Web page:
After Eli Whitney invented the cotton gin in 1793, cotton grew in popularity and use and became a treasured worldwide commodity in the early 1800s. By the time of the Civil War, cotton had surpassed tobacco and become the nation's most popular crop. It was white gold. The northern textile mills had a great appetite for cotton from the South. Cotton was shipped to the industrialized North as well as all over the world.
Cotton influenced financial and political decisions. Over time, cotton generated great wealth for some of the southern landowners. From their great staple crops—mainly cotton, tobacco, rice, and sugar cane—southerners received much of their cash income. Most, though not all, of these staple crops were grown on large plantations, although many small subsistence farms existed also. The need for southern farmers to find other fertile land on which to grow cotton, which had depleted the minerals from local landscapes, enticed them westward into the lands included in the Louisiana Purchase.
Slavery became reinvigorated as more labor was needed as cotton production increased. A large labor force was needed for growing and harvesting. That labor force consisted mostly of cheap labor, like black slaves brought from Africa and the West Indies as well as some poor indentured whites who were treated much differently than blacks. Then, large southern land- and slave-owners wanted to protect their major money source. Subsequently, pro- and anti-slavery beliefs split the nation and was a major cause of the Civil War.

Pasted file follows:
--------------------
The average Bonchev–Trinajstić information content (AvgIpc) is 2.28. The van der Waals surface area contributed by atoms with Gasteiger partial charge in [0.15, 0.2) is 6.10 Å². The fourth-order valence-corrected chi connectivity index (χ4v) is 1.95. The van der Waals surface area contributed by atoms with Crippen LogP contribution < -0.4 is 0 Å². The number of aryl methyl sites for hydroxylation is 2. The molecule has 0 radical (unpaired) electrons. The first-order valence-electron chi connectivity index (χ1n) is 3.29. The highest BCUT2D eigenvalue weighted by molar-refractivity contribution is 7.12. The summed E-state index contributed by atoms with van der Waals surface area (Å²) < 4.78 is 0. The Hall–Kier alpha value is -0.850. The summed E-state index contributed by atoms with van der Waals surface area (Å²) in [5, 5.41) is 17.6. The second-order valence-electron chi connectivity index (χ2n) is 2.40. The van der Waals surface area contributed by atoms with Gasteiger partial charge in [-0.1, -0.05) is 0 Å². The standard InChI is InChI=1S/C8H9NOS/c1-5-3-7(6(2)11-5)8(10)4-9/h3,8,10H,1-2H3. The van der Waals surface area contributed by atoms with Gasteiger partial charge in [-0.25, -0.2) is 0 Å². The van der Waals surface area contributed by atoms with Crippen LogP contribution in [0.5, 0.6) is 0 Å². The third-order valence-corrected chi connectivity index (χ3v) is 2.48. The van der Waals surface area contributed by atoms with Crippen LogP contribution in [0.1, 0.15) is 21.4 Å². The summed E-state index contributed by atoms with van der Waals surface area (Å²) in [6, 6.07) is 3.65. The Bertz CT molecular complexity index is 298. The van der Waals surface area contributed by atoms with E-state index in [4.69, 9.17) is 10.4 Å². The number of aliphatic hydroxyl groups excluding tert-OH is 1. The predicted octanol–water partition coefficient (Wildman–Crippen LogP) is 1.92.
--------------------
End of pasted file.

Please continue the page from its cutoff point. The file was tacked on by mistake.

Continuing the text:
According to the Eli Whitney Museum website:
Whitney (who died in 1825) could not have foreseen the ways in which his invention would change society for the worse. The most significant of these was the growth of slavery. While it was true that the cotton gin reduced the labor of removing seeds, it did not reduce the need for slaves to grow and pick the cotton. In fact, the opposite occurred. Cotton growing became so profitable for the planters that it greatly increased their demand for both land and slave labor. In 1790 there were six slave states; in 1860 there were 15. From 1790 until Congress banned the importation of slaves from Africa in 1808, Southerners imported 80,000 Africans. By 1860 approximately one in three Southerners was a slave.
Whitney's invention also helped to fuel America's later Industrial Revolution by automating the method of separating seeds from the cotton lint.